verb (used without object), pro·trud·ed, pro·trud·ing.
verb (used with object), pro·trud·ed, pro·trud·ing.
Origin of protrude
Examples from the Web for protruding
Inside, sat at a man on all fours, one high-heeled shoe in his mouth, the other protruding from his ass.
While slips can hide VPL and your backside on a windy day, Spanx can help hide a lot more, like cellulite or a protruding tummy.Kate Middleton’s “Bottomgate” Shows Why Women Still Need Slips|Keli Goff|May 28, 2014|DAILY BEAST
Some perpetual indignation seemed smouldering in the knitted brow and protruding upper lip.Hypatia|Charles Kingsley
In the centre of a lovely valley rises a conical rock of gneiss, protruding to the height of 200 feet or more.Round About the Carpathians|Andrew F. Crosse
Lester turned to the doorway, and beheld a protruding head, with glittering greenish eyes, alive with laughter.The Coryston Family|Mrs. Humphry Ward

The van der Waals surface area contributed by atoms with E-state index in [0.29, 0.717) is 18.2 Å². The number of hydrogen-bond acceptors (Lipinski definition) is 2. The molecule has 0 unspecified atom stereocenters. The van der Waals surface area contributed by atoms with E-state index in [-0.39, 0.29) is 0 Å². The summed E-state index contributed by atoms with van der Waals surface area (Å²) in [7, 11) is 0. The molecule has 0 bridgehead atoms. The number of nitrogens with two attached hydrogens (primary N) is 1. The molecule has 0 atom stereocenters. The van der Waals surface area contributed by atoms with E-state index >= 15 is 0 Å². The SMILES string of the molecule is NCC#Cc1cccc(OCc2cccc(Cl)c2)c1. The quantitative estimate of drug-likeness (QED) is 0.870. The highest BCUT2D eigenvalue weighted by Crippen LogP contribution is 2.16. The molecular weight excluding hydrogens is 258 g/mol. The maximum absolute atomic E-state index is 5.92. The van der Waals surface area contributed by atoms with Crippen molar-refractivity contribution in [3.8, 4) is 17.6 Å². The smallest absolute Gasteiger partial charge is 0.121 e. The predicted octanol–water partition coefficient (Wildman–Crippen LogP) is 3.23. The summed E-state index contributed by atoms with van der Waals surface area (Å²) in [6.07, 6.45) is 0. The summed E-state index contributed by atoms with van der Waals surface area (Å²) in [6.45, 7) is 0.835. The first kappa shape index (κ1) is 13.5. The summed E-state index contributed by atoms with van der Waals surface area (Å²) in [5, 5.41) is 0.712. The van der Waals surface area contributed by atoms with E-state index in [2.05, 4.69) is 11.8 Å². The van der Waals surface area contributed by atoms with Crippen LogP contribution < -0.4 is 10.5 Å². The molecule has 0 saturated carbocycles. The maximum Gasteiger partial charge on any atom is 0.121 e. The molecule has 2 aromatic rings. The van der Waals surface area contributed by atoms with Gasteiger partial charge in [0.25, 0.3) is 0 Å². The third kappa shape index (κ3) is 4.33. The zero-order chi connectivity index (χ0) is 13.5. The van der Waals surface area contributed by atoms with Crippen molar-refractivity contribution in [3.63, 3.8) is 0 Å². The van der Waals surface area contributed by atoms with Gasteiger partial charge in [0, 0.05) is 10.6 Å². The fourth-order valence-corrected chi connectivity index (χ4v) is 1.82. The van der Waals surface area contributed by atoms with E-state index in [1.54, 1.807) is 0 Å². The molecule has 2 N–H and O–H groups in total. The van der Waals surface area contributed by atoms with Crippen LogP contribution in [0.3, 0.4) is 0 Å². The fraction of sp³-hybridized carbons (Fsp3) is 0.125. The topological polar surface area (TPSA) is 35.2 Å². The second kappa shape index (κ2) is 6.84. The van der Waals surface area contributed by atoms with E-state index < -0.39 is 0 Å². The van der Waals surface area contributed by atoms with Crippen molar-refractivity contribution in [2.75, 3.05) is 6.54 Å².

He was a wizened little chap, with scrawny neck and protruding Adam's apple.The Man Who Rocked the Earth|Arthur Train
The merest whiff rising above the protruding lodge poles at the top!The Gaunt Gray Wolf|Dillon Wallace
British Dictionary definitions for protruding
Word Origin for protrude
Word Origin and History for protruding
1610s, "to thrust forward or onward, to drive along;" 1640s, "to cause to stick out," from Latin protrudere "thrust forward; push out," from pro- "forward" (see pro-) + trudere "to thrust" (see extrusion). Intransitive meaning "jut out, bulge forth" recorded from 1620s. Related: Protruded; protruding.